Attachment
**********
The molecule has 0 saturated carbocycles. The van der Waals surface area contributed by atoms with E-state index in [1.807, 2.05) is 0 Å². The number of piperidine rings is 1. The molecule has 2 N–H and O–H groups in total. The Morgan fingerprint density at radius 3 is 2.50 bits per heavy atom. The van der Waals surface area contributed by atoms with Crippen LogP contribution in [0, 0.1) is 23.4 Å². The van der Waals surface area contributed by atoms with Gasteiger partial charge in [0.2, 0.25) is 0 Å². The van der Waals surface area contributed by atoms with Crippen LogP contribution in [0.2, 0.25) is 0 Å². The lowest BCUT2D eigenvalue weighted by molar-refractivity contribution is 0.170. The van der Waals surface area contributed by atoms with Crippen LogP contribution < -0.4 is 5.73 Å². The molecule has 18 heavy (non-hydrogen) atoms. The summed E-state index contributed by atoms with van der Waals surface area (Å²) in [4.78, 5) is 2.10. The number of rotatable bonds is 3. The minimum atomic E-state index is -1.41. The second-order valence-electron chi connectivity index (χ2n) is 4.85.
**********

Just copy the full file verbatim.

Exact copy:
The molecule has 0 saturated carbocycles. The van der Waals surface area contributed by atoms with E-state index in [1.807, 2.05) is 0 Å². The number of piperidine rings is 1. The molecule has 2 N–H and O–H groups in total. The Morgan fingerprint density at radius 3 is 2.50 bits per heavy atom. The van der Waals surface area contributed by atoms with Crippen LogP contribution in [0, 0.1) is 23.4 Å². The van der Waals surface area contributed by atoms with Gasteiger partial charge in [0.2, 0.25) is 0 Å². The van der Waals surface area contributed by atoms with Crippen LogP contribution in [0.2, 0.25) is 0 Å². The lowest BCUT2D eigenvalue weighted by molar-refractivity contribution is 0.170. The van der Waals surface area contributed by atoms with Crippen LogP contribution < -0.4 is 5.73 Å². The molecule has 18 heavy (non-hydrogen) atoms. The summed E-state index contributed by atoms with van der Waals surface area (Å²) in [4.78, 5) is 2.10. The number of rotatable bonds is 3. The minimum atomic E-state index is -1.41. The second-order valence-electron chi connectivity index (χ2n) is 4.85.